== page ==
“Our expectation is to welcome 3,000 delegates in total. I am not sure if we will completely meet this target. Then again, more is not always better. The number 1 country of origin is Germany, number 2 is Spain. There will be a good number of delegates from Brazil, China, Poland and Bulgaria as well.”

All in all, ASF was only found on 8 German farms since the virus was first discovered in 2021. Do you feel the ASF situation in Germany is getting under control?

“What is control? It is still endemic in the wild boar population. If you mean that the virus is still present in Brandenburg and Saxony, then you can call it under control. But we still have new cases among the wild boar population. We have had it for 3 years now. It is still mostly in the wild boar population and it has not left – bar a few occasions. But mostly it remained in those 2 states, so it is kind of under control. However, we still have this problem with restrictions, buffer zones and specific slaughter places. And of course the exports to outside of the EU that were down.”

Obviously Germany has had its own ASF problems. Can we expect a lot of attention for ASF as well at IPVS/ESPHM?

“Yes, ASF is endemic in many Asian countries and everybody fears it. Poland has it, Romania has it, there will be a keynote on eradication in Romania.”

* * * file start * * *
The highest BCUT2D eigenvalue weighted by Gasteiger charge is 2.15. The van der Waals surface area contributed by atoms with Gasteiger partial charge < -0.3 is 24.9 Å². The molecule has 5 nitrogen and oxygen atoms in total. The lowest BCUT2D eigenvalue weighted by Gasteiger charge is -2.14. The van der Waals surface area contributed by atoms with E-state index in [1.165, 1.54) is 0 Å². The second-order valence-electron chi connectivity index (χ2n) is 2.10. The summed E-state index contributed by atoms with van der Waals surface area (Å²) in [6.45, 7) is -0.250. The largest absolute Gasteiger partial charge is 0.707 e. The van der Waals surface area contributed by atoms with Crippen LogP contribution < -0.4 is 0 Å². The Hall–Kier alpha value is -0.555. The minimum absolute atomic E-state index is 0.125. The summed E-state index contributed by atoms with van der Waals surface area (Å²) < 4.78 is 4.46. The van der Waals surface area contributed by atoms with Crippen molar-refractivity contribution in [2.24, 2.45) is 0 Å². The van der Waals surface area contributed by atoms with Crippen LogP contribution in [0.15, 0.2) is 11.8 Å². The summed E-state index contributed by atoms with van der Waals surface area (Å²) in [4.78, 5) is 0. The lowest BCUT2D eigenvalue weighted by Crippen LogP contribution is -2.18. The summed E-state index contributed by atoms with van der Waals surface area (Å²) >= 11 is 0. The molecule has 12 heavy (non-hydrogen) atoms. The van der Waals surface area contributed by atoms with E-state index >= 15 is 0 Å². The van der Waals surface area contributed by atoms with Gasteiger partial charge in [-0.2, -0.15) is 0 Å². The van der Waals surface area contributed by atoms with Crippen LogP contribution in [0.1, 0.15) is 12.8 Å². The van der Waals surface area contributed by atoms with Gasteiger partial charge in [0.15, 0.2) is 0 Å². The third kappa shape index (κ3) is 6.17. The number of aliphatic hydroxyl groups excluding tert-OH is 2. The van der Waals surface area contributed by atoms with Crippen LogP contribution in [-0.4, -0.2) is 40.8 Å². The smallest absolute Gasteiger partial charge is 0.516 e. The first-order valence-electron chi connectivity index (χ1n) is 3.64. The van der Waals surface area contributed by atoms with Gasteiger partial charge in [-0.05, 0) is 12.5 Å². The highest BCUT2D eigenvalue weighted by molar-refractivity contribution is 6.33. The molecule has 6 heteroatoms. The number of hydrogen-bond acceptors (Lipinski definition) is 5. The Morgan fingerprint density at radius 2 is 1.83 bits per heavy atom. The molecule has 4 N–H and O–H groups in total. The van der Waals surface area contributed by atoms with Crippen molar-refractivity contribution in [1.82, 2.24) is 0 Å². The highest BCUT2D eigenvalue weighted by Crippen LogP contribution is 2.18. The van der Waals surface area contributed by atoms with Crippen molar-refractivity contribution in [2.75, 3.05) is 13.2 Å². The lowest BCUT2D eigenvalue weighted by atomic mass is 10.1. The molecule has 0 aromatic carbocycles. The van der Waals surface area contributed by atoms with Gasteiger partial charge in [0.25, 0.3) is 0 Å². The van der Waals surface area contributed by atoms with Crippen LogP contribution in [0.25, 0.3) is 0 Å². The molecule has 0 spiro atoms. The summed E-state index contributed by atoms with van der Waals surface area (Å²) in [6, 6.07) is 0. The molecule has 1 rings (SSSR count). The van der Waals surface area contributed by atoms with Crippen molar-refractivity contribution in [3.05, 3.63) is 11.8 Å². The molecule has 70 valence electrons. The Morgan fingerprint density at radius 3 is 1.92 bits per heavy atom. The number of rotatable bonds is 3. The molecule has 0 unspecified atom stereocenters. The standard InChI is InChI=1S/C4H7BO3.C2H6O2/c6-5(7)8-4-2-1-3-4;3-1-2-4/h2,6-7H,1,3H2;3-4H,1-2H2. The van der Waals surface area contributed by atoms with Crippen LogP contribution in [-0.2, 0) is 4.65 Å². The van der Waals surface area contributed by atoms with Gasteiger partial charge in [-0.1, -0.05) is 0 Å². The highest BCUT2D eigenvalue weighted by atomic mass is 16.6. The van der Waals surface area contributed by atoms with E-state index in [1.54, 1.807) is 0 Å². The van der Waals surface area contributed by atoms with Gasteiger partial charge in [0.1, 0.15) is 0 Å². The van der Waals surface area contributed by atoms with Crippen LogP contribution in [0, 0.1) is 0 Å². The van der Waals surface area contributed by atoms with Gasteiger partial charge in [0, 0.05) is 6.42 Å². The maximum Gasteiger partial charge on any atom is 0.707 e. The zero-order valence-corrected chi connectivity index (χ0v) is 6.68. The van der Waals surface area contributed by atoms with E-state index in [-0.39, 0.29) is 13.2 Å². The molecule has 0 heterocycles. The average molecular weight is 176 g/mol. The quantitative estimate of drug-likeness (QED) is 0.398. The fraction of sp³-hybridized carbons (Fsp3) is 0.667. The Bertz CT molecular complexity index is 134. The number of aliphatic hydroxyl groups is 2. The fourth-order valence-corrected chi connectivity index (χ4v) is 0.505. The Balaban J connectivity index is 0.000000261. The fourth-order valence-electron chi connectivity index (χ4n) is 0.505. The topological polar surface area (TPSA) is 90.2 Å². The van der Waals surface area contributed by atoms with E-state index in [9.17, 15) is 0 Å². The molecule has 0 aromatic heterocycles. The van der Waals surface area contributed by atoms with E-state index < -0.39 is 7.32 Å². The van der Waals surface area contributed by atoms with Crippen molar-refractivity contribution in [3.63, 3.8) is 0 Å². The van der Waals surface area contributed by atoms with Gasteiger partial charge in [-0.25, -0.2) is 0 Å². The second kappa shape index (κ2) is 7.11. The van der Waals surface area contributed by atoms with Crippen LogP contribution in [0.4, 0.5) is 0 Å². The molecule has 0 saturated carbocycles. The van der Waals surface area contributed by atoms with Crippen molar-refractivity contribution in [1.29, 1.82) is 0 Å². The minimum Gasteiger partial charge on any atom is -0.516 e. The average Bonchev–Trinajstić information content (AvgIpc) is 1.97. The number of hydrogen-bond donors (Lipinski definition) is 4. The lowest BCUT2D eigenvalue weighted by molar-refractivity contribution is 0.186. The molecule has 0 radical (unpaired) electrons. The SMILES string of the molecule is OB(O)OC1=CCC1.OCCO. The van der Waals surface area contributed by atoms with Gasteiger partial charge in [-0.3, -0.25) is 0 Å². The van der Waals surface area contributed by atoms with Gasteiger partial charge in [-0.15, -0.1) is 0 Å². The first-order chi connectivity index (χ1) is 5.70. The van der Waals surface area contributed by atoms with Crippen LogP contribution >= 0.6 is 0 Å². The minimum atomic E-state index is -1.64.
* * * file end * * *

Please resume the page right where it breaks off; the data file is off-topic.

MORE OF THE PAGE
How about other health issues, which ones are top of mind in Germany?

“One would think of the common diseases, like PRRS, then PCV2, Streptococcus suis and swine influenza. And increasingly artificial intelligence. I have a problem with AI, today and tomorrow and the day after tomorrow etc. As long as it helps and is an addition to normal husbandry it is OK. But if it overtakes human responsibility for pigs, it is not.”

The previous IPVS congress in Germany was in Hamburg in 2004. How has the German swine industry changed in those 20 years?

“The pig inventory went down dramatically. Currently we down to as far about 1.3 million sows, and may may go further down to 1 million or lower in the future years. That is a big challenge, to produce, but also to the veterinary and supplying community.”

“Plus, animal welfare has become a big theme. Especially the breeding and farrowing areas are to be remodelled (free farrowing and freedom during breeding will become mandatory in Germany in 2036 and 2029 respectively, ed.). That will contribute to Germany losing more and more producers.

“In addition, we now have environmental issues, in terms of CO2. This regulation on air pollution is called “TA Luft”. Producers and veterinarians are feeling challenged.”

How would you characterise the state of Germany’s swine industry these days?

“Decreasing, unfortunately, but very responsible. Of course there are always black sheep, but the producers and the veterinarians know their responsibilities. I think that is very important.”

In a few months, when looking back: when will you be satisfied?

“When the overall feedback is positive. And when I look at satisfied and happy faces, from a scientific point of view but also from the socialising point of view – for me those are almost equally important.”

ter Beek
Vincent ter Beek Editor of Pig Progress / Topic: Pigs around the world